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Howard Schultz may be retiring, but Starbucks boardroom door remains open with rare privileges

Starbucks Executive Chairman Howard Schultz speaks at the annual shareholders meeting Wednesday, March 21, 2018, in Seattle. (Ellen M. Banner / Associated Press)
Starbucks Executive Chairman Howard Schultz speaks at the annual shareholders meeting Wednesday, March 21, 2018, in Seattle. (Ellen M. Banner / Associated Press)
By Benjamin Romano Seattle Times

Howard Schultz may be taking off the green apron, but the strings tying him to Starbucks won’t be fully severed, according to new regulatory filings.

The Seattle coffee giant announced Monday that Schultz would retire June 26 as executive chairman and board member of the company with which he’s been inseparably associated since the mid-1980s.

His retirement agreement includes an advisory role that stretches well into pumpkin-spice-latte season, accelerated vesting of stock options that he had previously waived for the company’s benefit, a $1.9 million performance bonus and an unusual lifetime invitation to board meetings — with some caveats.

For the rest of his days, Schultz, 64, will have the honorary (and uncompensated) position of “chairman emeritus,” according to the agreement inked with the Starbucks board on June 1.

The chairman emeritus title is “rare but not unheard of,” said Annalisa Barrett, chief executive of Board Governance Research, pointing to similar titles held by individuals at several other large publicly traded companies.

But the privileges Starbucks is granting Schultz with that title could be problematic, depending on how much information the company discloses to investors about Schultz’s actual activities, said Barrett, who also teaches finance at University of San Diego.

In addition to lifetime access to the corporate headquarters, including his parking space, Schultz will be “entitled to attend and observe” company board meetings, according to his retirement agreement.

The board chair can exclude Schultz from meetings for legal reasons, to avoid the appearance of impropriety or conflict of interest, or for other reasons.

Barrett said Schultz would likely remain a major presence in the boardroom.

“Certainly, there’s going to be some deference given to his opinions,” given “the influence he’s had at the company over the last several decades,” she said.

The arrangement isn’t necessarily good or bad, but it does raise the bar for disclosure, Barrett said. Investors might want to know which board meetings Schultz attends and the extent to which he shares his views. That’s something Starbucks could disclose in future proxy statements, she said.

Then there’s the matter of Schultz’s ownership stake, which stood at just over 3 percent of Starbucks’ stock, worth nearly $2.4 billion.

As part of Schultz’s agreement, about 483,000 unvested stock options granted to him in the last fiscal year will immediately vest upon his retirement, though those options are under water with Starbucks shares closing Tuesday at $55.68, down 2.4 percent. In a previous regulatory filing, Starbucks said Schultz had “voluntarily waived accelerated vesting of options upon retirement … so the company would not be required to immediately accelerate the expense for his option awards in our financial statements.”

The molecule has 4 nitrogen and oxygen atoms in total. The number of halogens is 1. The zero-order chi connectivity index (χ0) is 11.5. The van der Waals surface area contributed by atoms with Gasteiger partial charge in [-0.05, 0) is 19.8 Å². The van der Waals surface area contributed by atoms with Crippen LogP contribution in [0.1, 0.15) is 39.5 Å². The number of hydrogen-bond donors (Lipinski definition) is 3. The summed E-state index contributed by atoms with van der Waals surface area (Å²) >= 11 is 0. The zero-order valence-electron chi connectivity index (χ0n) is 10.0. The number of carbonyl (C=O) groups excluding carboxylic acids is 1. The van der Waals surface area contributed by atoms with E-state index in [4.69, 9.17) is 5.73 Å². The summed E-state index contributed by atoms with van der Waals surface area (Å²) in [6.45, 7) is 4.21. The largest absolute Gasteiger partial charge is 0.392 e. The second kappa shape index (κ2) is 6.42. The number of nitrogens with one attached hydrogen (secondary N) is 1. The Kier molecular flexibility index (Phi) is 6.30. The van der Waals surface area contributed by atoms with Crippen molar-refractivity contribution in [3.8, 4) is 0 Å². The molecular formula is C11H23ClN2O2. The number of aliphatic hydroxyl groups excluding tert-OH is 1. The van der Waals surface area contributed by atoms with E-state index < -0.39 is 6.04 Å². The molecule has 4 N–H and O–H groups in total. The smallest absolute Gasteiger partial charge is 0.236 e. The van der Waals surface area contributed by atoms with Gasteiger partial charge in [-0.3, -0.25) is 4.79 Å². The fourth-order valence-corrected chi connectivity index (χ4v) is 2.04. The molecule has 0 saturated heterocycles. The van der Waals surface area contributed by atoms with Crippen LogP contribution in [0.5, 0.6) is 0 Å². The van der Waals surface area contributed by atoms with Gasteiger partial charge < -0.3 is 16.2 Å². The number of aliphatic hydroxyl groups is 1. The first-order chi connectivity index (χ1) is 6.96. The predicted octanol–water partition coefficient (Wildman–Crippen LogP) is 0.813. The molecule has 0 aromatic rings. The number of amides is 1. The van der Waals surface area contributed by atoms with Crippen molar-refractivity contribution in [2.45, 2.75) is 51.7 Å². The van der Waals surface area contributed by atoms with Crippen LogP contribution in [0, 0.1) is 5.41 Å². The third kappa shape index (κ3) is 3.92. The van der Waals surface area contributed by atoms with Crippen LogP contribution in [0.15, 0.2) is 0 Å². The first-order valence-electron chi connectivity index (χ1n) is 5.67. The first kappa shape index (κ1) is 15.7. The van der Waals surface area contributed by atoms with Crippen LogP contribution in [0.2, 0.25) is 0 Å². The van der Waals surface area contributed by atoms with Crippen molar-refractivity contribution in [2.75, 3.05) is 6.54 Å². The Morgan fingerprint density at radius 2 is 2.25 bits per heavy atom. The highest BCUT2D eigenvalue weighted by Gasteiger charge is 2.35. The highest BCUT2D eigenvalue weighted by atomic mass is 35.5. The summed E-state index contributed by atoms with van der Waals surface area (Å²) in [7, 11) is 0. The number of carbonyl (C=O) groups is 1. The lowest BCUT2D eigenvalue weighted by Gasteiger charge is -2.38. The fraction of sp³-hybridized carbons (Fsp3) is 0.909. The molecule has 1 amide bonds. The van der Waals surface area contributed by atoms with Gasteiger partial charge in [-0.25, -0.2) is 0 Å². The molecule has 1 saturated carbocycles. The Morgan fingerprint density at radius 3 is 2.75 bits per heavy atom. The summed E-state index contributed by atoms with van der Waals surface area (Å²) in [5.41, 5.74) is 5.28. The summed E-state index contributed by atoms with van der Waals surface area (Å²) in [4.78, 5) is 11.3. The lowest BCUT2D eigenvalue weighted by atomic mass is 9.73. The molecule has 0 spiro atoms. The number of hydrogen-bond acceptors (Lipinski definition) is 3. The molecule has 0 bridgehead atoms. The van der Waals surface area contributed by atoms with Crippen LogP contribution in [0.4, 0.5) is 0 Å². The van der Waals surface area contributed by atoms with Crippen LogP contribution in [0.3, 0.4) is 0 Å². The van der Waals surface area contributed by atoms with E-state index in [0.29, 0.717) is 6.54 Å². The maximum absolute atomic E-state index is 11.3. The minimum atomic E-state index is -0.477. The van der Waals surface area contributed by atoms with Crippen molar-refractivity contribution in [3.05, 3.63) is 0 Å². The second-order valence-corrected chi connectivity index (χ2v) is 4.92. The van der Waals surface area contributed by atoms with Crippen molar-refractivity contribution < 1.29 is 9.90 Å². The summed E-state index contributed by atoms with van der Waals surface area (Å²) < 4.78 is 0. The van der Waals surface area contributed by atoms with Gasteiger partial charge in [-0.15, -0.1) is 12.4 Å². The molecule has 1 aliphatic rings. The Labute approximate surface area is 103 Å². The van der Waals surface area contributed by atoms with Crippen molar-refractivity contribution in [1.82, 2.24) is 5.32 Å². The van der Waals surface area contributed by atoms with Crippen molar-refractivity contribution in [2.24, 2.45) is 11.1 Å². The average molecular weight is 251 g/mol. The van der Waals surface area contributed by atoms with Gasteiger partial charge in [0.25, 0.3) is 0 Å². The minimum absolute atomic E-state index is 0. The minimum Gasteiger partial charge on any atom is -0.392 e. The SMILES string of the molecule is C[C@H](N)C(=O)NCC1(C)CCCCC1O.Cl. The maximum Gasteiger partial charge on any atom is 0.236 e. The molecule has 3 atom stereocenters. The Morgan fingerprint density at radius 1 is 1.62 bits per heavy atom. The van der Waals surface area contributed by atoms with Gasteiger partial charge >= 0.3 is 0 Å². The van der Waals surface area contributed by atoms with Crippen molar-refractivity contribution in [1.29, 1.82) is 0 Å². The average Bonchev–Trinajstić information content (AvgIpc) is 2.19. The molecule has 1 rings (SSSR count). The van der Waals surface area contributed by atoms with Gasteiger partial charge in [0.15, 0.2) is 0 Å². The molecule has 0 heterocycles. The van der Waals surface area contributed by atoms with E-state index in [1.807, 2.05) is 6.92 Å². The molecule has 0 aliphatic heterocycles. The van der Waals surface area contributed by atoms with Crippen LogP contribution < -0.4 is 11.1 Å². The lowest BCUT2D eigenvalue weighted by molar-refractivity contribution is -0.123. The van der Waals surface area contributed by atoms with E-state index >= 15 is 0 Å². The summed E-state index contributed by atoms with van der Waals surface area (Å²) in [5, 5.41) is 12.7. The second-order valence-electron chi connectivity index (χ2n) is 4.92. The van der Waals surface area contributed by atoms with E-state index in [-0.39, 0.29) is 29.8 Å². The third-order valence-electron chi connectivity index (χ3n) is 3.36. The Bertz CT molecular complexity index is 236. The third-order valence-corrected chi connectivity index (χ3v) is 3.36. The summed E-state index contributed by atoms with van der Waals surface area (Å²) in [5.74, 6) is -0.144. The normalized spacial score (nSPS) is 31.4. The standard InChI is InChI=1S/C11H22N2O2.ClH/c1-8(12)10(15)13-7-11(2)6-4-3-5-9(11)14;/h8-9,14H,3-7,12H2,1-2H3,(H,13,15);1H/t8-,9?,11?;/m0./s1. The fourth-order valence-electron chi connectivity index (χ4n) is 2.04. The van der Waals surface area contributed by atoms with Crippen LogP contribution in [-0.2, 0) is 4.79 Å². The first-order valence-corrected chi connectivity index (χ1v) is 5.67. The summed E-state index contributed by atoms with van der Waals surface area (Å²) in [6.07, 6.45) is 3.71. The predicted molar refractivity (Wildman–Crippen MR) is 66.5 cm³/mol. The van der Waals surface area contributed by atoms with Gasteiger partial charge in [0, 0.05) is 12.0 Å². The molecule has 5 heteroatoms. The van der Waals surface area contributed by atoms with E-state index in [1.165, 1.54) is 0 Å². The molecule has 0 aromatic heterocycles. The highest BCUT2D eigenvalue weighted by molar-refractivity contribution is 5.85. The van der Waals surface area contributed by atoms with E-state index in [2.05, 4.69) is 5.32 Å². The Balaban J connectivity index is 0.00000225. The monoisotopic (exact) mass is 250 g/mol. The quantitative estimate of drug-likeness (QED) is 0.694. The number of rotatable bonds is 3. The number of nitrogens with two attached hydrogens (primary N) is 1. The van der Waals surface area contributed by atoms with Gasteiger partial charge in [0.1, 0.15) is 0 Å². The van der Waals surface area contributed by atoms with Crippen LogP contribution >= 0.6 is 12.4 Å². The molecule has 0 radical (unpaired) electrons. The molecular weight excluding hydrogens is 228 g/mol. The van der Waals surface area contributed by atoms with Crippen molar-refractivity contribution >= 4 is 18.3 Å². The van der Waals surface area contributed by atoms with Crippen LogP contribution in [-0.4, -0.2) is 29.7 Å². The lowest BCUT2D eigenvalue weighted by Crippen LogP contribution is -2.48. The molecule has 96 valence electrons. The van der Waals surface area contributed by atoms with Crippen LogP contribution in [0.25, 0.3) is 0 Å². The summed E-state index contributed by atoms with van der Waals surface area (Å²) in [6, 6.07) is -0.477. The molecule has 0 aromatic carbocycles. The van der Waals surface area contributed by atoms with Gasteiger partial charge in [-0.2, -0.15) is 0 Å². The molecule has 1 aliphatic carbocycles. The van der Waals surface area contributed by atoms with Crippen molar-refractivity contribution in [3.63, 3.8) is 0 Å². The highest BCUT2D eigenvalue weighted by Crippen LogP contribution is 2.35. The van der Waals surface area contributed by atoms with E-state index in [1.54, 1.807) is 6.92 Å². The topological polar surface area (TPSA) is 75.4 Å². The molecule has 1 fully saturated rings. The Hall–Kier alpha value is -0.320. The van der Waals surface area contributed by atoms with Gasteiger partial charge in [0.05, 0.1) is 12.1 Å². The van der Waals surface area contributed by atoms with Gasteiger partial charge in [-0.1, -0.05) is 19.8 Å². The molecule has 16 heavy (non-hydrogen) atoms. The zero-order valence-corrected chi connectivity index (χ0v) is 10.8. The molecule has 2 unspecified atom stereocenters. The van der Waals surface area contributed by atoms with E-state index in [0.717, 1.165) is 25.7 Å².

Starbucks did not respond to a question about why Schultz is taking advantage of accelerated vesting after all. Under the normal vesting schedule, the shares would have been available to exercise in equal annual installments through 2020.

By leaving, Schultz is also walking away from unvested performance stock grants worth several million dollars.

What Schultz does with his Starbucks stock in his new emeritus role might be harder to discern. His retirement agreement states that Schultz “will be expected to observe restrictions on disclosure or use of non-public information” related to stock sales.

However, it’s not immediately clear whether he will be required to make a securities filing every time he buys or sells Starbucks stock after his retirement. Despite his access to board meetings, he will no longer be a company director, officer or beneficial owner of more than 10 percent of a stock – so-called “insiders” who must disclose changes in ownership.

“Again there we have that lack of transparency with someone who maybe technically isn’t an insider at the company, but for all intents and purposes is an insider at the company,” Barrett said.

Other companies have kept their departing founders involved through official relationships that left less ambiguity.

For example, Bill Gates, the Microsoft co-founder who, like Schultz, was closely associated with the company he built into a global behemoth, remained chairman of the board until February 2014 before transitioning to the role of board member. (Gates’ exit from day-to-day responsibilities came a decade and a day prior to Schultz’s planned departure, in a tidy bit of historical coincidence.)

Starbucks is retaining Schultz as an adviser through Oct. 30. He will not be paid his base salary, which was $1 in the company’s 2017 fiscal year, as he stopped serving as chief executive.

He will be considered an independent contractor, focused on efforts including the openings of Starbucks Reserve Roasteries in Milan and New York, new showcase stores that hold substantial personal importance to Schultz.

Myron Ulman III, a Starbucks board member since 2003 and currently the company’s lead independent director, will become board chair.

Mellody Hobson, president and chairman of Chicago-based Ariel Investments and a Starbucks board member since 2005, will become vice chair.

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